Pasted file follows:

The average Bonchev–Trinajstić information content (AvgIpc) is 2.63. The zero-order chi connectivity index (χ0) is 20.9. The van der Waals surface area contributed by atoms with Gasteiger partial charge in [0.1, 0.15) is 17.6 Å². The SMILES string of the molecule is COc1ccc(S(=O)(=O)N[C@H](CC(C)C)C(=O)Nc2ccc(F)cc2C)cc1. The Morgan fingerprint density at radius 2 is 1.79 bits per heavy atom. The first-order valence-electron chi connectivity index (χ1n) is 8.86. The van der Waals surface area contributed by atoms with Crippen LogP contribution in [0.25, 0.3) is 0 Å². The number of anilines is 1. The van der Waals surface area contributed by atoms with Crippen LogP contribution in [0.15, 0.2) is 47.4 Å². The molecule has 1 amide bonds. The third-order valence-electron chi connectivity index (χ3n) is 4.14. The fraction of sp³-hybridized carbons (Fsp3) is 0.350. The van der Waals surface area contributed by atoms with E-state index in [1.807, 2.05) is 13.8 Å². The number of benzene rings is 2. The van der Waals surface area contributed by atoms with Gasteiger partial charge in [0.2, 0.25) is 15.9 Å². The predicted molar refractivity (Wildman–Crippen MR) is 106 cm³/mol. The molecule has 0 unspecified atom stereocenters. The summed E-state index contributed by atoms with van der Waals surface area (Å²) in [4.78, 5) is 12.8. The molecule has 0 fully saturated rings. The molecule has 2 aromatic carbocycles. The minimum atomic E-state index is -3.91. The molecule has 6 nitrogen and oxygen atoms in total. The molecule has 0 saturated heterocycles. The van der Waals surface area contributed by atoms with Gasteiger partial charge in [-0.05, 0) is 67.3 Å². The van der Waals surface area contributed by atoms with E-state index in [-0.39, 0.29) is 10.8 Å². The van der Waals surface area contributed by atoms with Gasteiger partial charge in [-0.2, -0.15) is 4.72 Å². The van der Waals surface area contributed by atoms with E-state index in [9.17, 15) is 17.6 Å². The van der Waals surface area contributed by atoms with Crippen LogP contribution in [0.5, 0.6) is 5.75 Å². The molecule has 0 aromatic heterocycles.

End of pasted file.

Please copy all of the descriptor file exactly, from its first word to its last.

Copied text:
The average Bonchev–Trinajstić information content (AvgIpc) is 2.63. The zero-order chi connectivity index (χ0) is 20.9. The van der Waals surface area contributed by atoms with Gasteiger partial charge in [0.1, 0.15) is 17.6 Å². The SMILES string of the molecule is COc1ccc(S(=O)(=O)N[C@H](CC(C)C)C(=O)Nc2ccc(F)cc2C)cc1. The Morgan fingerprint density at radius 2 is 1.79 bits per heavy atom. The first-order valence-electron chi connectivity index (χ1n) is 8.86. The van der Waals surface area contributed by atoms with Crippen LogP contribution in [0.25, 0.3) is 0 Å². The number of anilines is 1. The van der Waals surface area contributed by atoms with Crippen LogP contribution in [0.15, 0.2) is 47.4 Å². The molecule has 1 amide bonds. The third-order valence-electron chi connectivity index (χ3n) is 4.14. The fraction of sp³-hybridized carbons (Fsp3) is 0.350. The van der Waals surface area contributed by atoms with E-state index in [1.807, 2.05) is 13.8 Å². The number of benzene rings is 2. The van der Waals surface area contributed by atoms with Gasteiger partial charge in [0.2, 0.25) is 15.9 Å². The predicted molar refractivity (Wildman–Crippen MR) is 106 cm³/mol. The molecule has 0 unspecified atom stereocenters. The summed E-state index contributed by atoms with van der Waals surface area (Å²) in [4.78, 5) is 12.8. The molecule has 0 fully saturated rings. The molecule has 2 aromatic carbocycles. The minimum atomic E-state index is -3.91. The molecule has 6 nitrogen and oxygen atoms in total. The molecule has 0 saturated heterocycles. The van der Waals surface area contributed by atoms with Gasteiger partial charge in [-0.05, 0) is 67.3 Å². The van der Waals surface area contributed by atoms with E-state index in [-0.39, 0.29) is 10.8 Å². The van der Waals surface area contributed by atoms with Gasteiger partial charge in [-0.2, -0.15) is 4.72 Å². The van der Waals surface area contributed by atoms with E-state index in [9.17, 15) is 17.6 Å². The van der Waals surface area contributed by atoms with Crippen LogP contribution in [0.5, 0.6) is 5.75 Å². The molecule has 0 aromatic heterocycles.